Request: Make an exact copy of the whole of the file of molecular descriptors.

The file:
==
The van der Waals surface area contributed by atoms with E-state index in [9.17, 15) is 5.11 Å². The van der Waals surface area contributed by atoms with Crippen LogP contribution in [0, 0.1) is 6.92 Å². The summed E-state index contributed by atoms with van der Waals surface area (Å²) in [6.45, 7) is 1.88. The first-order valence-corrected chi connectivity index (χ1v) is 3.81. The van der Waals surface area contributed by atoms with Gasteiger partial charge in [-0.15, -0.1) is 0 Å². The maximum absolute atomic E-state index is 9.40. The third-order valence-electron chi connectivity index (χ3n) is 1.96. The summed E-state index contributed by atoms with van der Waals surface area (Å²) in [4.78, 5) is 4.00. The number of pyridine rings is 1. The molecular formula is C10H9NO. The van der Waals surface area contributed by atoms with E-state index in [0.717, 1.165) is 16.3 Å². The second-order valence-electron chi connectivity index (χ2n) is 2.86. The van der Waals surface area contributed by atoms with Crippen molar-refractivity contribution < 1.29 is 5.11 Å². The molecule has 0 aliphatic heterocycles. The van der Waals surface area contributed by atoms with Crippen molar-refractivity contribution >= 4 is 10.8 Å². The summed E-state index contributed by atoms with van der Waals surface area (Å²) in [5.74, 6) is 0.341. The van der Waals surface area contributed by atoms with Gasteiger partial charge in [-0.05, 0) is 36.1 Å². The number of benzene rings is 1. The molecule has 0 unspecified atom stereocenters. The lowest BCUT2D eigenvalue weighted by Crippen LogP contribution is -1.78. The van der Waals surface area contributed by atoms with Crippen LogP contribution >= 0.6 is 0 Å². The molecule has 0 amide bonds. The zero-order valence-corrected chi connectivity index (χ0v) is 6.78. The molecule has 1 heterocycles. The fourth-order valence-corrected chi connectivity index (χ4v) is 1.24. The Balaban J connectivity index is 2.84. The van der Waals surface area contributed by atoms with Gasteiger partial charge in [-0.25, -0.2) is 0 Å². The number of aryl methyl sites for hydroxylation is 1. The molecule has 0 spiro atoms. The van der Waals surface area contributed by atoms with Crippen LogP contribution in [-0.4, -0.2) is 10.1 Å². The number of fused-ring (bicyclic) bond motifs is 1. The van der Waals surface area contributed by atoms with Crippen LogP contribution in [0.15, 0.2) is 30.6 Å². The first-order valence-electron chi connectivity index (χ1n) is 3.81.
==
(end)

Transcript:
The van der Waals surface area contributed by atoms with E-state index in [9.17, 15) is 5.11 Å². The van der Waals surface area contributed by atoms with Crippen LogP contribution in [0, 0.1) is 6.92 Å². The summed E-state index contributed by atoms with van der Waals surface area (Å²) in [6.45, 7) is 1.88. The first-order valence-corrected chi connectivity index (χ1v) is 3.81. The van der Waals surface area contributed by atoms with Gasteiger partial charge in [-0.15, -0.1) is 0 Å². The maximum absolute atomic E-state index is 9.40. The third-order valence-electron chi connectivity index (χ3n) is 1.96. The summed E-state index contributed by atoms with van der Waals surface area (Å²) in [4.78, 5) is 4.00. The number of pyridine rings is 1. The molecular formula is C10H9NO. The van der Waals surface area contributed by atoms with E-state index in [0.717, 1.165) is 16.3 Å². The second-order valence-electron chi connectivity index (χ2n) is 2.86. The van der Waals surface area contributed by atoms with Crippen molar-refractivity contribution < 1.29 is 5.11 Å². The molecule has 0 aliphatic heterocycles. The van der Waals surface area contributed by atoms with Crippen molar-refractivity contribution >= 4 is 10.8 Å². The summed E-state index contributed by atoms with van der Waals surface area (Å²) in [5.74, 6) is 0.341. The van der Waals surface area contributed by atoms with Gasteiger partial charge in [-0.05, 0) is 36.1 Å². The number of benzene rings is 1. The molecule has 0 unspecified atom stereocenters. The lowest BCUT2D eigenvalue weighted by Crippen LogP contribution is -1.78. The van der Waals surface area contributed by atoms with Crippen LogP contribution >= 0.6 is 0 Å². The molecule has 0 amide bonds. The zero-order valence-corrected chi connectivity index (χ0v) is 6.78. The molecule has 1 heterocycles. The fourth-order valence-corrected chi connectivity index (χ4v) is 1.24. The Balaban J connectivity index is 2.84. The van der Waals surface area contributed by atoms with Gasteiger partial charge in [-0.25, -0.2) is 0 Å². The number of aryl methyl sites for hydroxylation is 1. The molecule has 0 spiro atoms. The van der Waals surface area contributed by atoms with Crippen LogP contribution in [-0.4, -0.2) is 10.1 Å². The number of fused-ring (bicyclic) bond motifs is 1. The van der Waals surface area contributed by atoms with Crippen LogP contribution in [0.15, 0.2) is 30.6 Å². The first-order valence-electron chi connectivity index (χ1n) is 3.81.